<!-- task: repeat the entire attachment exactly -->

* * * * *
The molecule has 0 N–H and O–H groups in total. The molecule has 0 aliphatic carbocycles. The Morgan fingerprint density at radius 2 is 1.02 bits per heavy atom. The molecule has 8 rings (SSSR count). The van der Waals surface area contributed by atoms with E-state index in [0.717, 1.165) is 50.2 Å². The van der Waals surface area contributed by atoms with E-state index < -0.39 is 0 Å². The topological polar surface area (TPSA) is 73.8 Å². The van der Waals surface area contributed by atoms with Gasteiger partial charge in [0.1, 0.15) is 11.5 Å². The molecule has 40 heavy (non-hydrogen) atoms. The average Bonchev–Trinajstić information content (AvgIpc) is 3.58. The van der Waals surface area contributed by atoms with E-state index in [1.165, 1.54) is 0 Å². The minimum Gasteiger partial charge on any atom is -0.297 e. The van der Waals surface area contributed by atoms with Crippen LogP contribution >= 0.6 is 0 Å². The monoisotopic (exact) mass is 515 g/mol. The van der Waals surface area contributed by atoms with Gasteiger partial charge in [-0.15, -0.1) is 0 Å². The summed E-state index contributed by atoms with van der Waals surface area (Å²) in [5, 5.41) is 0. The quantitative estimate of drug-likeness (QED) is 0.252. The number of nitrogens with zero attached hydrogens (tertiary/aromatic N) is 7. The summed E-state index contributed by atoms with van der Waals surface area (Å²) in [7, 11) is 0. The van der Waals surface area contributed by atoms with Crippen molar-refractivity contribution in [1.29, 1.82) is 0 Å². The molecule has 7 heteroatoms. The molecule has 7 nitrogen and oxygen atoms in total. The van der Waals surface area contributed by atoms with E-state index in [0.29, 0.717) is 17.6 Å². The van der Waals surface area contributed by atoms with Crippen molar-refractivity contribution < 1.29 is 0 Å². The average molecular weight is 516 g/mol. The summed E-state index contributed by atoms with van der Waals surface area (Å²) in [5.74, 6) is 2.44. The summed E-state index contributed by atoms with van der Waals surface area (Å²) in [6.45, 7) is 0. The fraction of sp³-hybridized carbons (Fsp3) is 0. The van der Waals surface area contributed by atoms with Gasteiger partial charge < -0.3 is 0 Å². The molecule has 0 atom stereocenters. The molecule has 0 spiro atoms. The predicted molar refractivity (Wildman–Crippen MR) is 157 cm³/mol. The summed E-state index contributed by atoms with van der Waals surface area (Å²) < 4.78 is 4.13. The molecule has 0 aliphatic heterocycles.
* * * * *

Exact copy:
The molecule has 0 N–H and O–H groups in total. The molecule has 0 aliphatic carbocycles. The Morgan fingerprint density at radius 2 is 1.02 bits per heavy atom. The molecule has 8 rings (SSSR count). The van der Waals surface area contributed by atoms with E-state index in [0.717, 1.165) is 50.2 Å². The van der Waals surface area contributed by atoms with E-state index < -0.39 is 0 Å². The topological polar surface area (TPSA) is 73.8 Å². The van der Waals surface area contributed by atoms with Gasteiger partial charge in [0.1, 0.15) is 11.5 Å². The molecule has 40 heavy (non-hydrogen) atoms. The average Bonchev–Trinajstić information content (AvgIpc) is 3.58. The van der Waals surface area contributed by atoms with E-state index in [1.165, 1.54) is 0 Å². The minimum Gasteiger partial charge on any atom is -0.297 e. The van der Waals surface area contributed by atoms with Crippen LogP contribution >= 0.6 is 0 Å². The monoisotopic (exact) mass is 515 g/mol. The van der Waals surface area contributed by atoms with Gasteiger partial charge in [-0.15, -0.1) is 0 Å². The summed E-state index contributed by atoms with van der Waals surface area (Å²) in [5, 5.41) is 0. The quantitative estimate of drug-likeness (QED) is 0.252. The number of nitrogens with zero attached hydrogens (tertiary/aromatic N) is 7. The summed E-state index contributed by atoms with van der Waals surface area (Å²) in [7, 11) is 0. The van der Waals surface area contributed by atoms with Crippen molar-refractivity contribution in [1.29, 1.82) is 0 Å². The molecule has 7 heteroatoms. The molecule has 7 nitrogen and oxygen atoms in total. The van der Waals surface area contributed by atoms with E-state index in [0.29, 0.717) is 17.6 Å². The van der Waals surface area contributed by atoms with Crippen molar-refractivity contribution < 1.29 is 0 Å². The average molecular weight is 516 g/mol. The summed E-state index contributed by atoms with van der Waals surface area (Å²) in [5.74, 6) is 2.44. The summed E-state index contributed by atoms with van der Waals surface area (Å²) in [6.45, 7) is 0. The fraction of sp³-hybridized carbons (Fsp3) is 0. The van der Waals surface area contributed by atoms with Gasteiger partial charge < -0.3 is 0 Å². The molecule has 0 atom stereocenters. The molecule has 0 spiro atoms. The predicted molar refractivity (Wildman–Crippen MR) is 157 cm³/mol. The summed E-state index contributed by atoms with van der Waals surface area (Å²) < 4.78 is 4.13. The molecule has 0 aliphatic heterocycles.